Designing a camera placement assistance system for human
motion capture based on a guided genetic algorithm
Received: 1 August 2015 / Accepted: 24 March 2017 / Published online: 4 April 2017
Ó Springer-Verlag London 2017
Abstract In multi-camera motion capture systems, deter-
mining the optimal camera conﬁguration (camera positions
and orientations) is still an unresolved problem. At present,
conﬁgurations are primarily guided by a human operator’s
intuition, which requires expertise and experience, espe-
cially with complex, cluttered scenes. In this paper, we
propose a solution to automate camera placement for
motion capture applications in order to assist a human
operator. Our solution is based on the use of a guided
genetic algorithm to optimize camera network placement
with an appropriate number of cameras. In order to
improve the performance of the genetic algorithm (GA),
two techniques are described. The ﬁrst is a distribution and
estimation technique, which reduces the search space and
generates camera positions for the initial GA population.
The second technique is an error metric, which is inte-
grated at GA evaluation level as an optimization function
to evaluate the quality of the camera placement in a camera
network. Simulation experiments show that our approach is
more efﬁcient than other approaches in terms of compu-
tation time and quality of the ﬁnal camera network.
Keywords Multi-camera-based motion capture systems Á
Optimal camera conﬁgurations Á Genetic algorithm Á
Human motion capture using markers (active or passive)
requires cameras to be positioned around the volume of
interest so that at least two cameras can view each marker.
Three-dimensional marker positions are then calculated by
triangulation, and subject movements can thus be deﬁned.
When the movement is complex or is produced in the pres-
ence of obstacles, it is more difﬁcult to capture markers.
Consequently, a human operator tries to ﬁnd camera con-
ﬁgurations that minimize marker occlusion. This task
remains difﬁcult and requires time as well as many validation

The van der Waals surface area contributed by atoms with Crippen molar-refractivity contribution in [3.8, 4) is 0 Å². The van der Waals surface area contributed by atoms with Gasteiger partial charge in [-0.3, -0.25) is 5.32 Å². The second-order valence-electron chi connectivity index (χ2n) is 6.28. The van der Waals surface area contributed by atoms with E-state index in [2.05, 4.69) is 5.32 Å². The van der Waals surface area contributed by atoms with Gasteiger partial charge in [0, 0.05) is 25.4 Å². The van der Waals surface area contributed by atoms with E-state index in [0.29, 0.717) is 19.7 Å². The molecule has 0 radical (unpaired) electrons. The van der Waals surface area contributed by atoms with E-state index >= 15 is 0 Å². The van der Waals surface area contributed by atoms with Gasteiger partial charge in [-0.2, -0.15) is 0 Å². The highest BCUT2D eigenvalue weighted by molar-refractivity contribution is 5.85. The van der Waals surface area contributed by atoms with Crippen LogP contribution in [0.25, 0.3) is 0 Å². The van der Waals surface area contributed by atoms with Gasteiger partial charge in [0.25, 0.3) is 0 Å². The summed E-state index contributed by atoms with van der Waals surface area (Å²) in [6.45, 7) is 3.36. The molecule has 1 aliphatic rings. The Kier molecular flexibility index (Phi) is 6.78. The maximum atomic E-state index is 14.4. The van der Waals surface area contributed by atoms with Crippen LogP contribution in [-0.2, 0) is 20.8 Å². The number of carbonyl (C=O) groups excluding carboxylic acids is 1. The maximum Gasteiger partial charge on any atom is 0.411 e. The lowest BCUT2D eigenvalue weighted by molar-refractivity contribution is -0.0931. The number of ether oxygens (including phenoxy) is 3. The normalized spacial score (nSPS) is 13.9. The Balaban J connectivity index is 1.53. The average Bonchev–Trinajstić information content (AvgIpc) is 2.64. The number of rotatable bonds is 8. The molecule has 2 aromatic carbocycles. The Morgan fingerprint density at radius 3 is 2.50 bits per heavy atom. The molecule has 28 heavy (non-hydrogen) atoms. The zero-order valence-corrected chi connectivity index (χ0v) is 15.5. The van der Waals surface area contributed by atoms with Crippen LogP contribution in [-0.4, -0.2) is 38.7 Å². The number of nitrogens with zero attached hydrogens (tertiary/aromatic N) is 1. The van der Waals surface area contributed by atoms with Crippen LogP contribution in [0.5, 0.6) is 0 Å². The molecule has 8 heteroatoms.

tests, even in the case of an experienced expert.
Camera conﬁguration has a critical impact on the overall
motion capture performance. The conﬁguration quality to
determine the marker in 3D is strongly affected by two
sources of error: marker visibility and triangulation accu-
racy. In order to address these error sources, the following
points should be taking into consideration:
1. A Marker should not be occluded by any obstacle.
2. A Marker should be within the camera’s ﬁeld of view.
3. A Marker must be visible given a camera’s resolution,
the marker’s size, and its distance from the camera.
4. At least two cameras are required to reconstruct a
5. Cameras should be arranged sufﬁciently non-parallel
so that triangulation calculations are well conditioned.
6. Incorporating additional cameras leads to over condi-
tioned triangulation. However, it involves a higher
To assist human operators in conﬁguring camera networks
and improving human motion capture, we developed a
computer tool using a guided genetic algorithm to simulate
the best camera network conﬁguration. Our approach looks
& Azeddine Aissaoui
LESIA Laboratory, Biskra University, BP 145 RP,
07000 Biskra, Algeria
UVHC, LAMIH, 59313 Valenciennes, France
CNRS, UMR 8201, 59313 Valenciennes, France
University Lille Nord de France, 59000 Lille, France
Virtual Reality (2018) 22:13–23